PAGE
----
The hands on portion included 4 stations with small groups (2 to 4 trainees) with one attending instructor per station. An hour was allotted at each station. The stations included: basic bronchoscopy (split between a mannequin model for tracheobronchial anatomy and a porcine model for BAL and EBBx), basic bronchoscopy with fluoroscopy for TBBx and TBNA, common pleural procedures (thoracentesis and chest tube) and indwelling pleural catheters. Group size was limited in order to maximize interaction and individual time at each station. The fellows were given formal goals and objectives for each station and tested on the objectives at the end of each session and graded as satisfactory, needs improvement or unsatisfactory by the instructor at the end of each station. Feedback from the trainees was also obtained immediately after each station to assess if the instructor was knowledgeable on the subject matter, if the instructor encouraged and answered questions, if the session content met educational goals, and if adequate time was allotted for the session.

Over a three year period, 38 fellows participated in the course (Table 1). With the exception of thoracentesis, only a minority of the trainees had done any of the procedures prior to attending the course. Prior to fellowship, a few had attended a formal procedure course with 11% for airway endoscopy and 5% for pleural procedures.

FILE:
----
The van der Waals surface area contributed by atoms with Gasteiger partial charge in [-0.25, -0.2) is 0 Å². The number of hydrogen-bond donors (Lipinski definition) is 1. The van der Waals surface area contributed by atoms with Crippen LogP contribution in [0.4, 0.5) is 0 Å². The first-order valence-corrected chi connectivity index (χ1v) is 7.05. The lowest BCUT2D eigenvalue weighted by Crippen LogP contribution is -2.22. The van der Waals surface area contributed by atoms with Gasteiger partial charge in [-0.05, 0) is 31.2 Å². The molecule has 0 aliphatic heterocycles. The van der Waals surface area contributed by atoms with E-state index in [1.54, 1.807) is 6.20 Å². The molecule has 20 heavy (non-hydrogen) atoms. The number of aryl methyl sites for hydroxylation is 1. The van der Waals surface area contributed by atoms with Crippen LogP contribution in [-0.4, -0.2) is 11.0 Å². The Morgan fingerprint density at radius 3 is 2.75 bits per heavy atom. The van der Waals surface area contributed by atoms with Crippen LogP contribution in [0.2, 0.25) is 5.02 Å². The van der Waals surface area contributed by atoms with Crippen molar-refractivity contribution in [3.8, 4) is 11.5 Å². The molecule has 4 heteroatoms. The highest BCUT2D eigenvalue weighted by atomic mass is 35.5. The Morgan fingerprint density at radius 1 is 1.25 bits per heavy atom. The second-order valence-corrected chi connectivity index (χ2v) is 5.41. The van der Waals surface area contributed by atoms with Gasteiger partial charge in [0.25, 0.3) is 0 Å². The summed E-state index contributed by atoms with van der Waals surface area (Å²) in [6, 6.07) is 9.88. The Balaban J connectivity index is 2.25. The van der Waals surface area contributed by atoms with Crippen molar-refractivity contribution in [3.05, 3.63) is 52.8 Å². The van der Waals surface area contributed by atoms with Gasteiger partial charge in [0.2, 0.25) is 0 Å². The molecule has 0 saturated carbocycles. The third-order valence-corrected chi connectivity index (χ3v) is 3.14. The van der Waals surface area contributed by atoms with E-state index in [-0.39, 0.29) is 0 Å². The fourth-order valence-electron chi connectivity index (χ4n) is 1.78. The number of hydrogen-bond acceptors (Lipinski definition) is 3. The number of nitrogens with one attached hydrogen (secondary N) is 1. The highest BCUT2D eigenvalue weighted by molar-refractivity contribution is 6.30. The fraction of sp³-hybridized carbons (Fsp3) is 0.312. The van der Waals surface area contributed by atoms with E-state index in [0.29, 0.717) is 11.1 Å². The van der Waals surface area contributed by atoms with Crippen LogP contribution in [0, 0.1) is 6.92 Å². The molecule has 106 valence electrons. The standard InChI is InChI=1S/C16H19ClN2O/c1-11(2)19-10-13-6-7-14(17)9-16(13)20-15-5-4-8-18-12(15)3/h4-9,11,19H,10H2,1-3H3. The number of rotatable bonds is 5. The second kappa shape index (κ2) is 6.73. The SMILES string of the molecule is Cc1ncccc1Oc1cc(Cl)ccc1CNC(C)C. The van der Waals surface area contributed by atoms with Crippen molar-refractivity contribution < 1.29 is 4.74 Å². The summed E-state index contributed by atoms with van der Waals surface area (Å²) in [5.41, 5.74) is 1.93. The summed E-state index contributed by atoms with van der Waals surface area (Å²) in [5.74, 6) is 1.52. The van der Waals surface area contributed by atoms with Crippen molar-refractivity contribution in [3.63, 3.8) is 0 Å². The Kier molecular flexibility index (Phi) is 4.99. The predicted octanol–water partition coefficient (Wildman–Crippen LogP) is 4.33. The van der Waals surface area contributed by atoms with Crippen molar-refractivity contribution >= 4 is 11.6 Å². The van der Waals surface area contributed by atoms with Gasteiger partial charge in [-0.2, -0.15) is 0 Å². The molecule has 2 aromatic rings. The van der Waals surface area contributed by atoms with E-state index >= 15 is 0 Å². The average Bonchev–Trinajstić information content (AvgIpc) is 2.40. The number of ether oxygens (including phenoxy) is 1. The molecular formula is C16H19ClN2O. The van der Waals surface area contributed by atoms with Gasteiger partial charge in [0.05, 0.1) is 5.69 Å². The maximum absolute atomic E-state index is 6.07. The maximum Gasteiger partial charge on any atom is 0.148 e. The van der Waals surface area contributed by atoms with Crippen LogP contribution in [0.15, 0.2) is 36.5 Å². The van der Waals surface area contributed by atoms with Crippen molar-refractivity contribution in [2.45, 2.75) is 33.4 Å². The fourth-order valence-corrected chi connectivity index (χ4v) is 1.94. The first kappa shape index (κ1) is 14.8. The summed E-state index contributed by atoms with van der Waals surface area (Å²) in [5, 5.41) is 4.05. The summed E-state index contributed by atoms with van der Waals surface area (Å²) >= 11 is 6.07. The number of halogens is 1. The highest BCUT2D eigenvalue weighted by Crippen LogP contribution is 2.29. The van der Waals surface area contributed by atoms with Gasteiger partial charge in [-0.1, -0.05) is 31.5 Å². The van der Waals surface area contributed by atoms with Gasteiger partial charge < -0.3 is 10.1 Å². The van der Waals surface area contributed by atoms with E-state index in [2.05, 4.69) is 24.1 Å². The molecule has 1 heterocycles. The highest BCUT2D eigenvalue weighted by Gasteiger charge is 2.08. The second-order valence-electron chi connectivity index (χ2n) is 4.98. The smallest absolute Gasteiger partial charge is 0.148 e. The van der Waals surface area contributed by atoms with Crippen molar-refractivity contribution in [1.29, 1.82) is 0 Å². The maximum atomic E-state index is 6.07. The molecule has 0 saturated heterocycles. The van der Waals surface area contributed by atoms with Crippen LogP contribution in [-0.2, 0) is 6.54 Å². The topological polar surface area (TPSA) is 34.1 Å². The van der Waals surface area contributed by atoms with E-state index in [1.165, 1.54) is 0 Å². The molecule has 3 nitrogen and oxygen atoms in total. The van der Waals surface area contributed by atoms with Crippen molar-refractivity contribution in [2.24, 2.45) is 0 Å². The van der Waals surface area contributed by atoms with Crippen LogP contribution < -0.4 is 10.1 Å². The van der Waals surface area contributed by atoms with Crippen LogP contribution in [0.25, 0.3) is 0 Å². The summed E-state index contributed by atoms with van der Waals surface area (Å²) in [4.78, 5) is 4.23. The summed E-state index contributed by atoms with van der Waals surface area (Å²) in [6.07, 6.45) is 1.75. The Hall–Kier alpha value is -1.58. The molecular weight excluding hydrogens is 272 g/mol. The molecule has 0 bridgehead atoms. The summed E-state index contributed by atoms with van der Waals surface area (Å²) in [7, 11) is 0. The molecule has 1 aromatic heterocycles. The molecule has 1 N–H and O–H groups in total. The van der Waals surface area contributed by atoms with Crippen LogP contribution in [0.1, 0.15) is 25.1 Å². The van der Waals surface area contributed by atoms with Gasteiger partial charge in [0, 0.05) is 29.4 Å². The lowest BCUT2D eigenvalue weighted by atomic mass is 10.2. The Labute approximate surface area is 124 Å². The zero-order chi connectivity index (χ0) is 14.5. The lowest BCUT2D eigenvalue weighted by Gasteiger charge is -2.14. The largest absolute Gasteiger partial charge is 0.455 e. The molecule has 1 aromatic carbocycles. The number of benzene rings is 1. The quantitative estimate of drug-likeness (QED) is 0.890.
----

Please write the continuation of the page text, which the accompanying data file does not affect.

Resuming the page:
The average score on the pre-test was 66% (range 33 to 100) and the post-test was 86% (range 58 to 100). The majority of fellows did better on the post-test (66%), but there was no difference in 26%and 8% did worse.

For the skills portion of the course, most trainees performed well at all stations except the bronchoscopy with fluoroscopy station (TBBx and TBNA) for which the majority needed improvement (Figure 1). Common pleural procedures and the bronchoscopy mannequin station were mastered more easily that the porcine model for bronchoscopy and indwelling pleural catheter.

Feedback obtained from the trainees after the course was overwhelming positive, and in each category they reported that it exceeded their expectations. Majority of the fellow also indicated that their comfort and confidence with pulmonary procedures increased following course completion.

Familiarization with basic pulmonary procedures can be achieved with a single day immersion introductory course. A combination of didactic, simulation and in vivo training may be required as these different techniques are complementary and provide additive value. Formal goals and objectives for the training as well as knowledge and skills assessment tools should be utilized to achieve optimal outcomes. Self-reported trainee confidence and comfort was improved with the training and knowledge based testing also demonstrated improvement. The institution of a short, goal oriented introductory procedures course can have significant impact reducing the training burden on patients and possibly improve patient safety and quality of care.


Figure 1 Average score on skills station



Last Reviewed: July 2016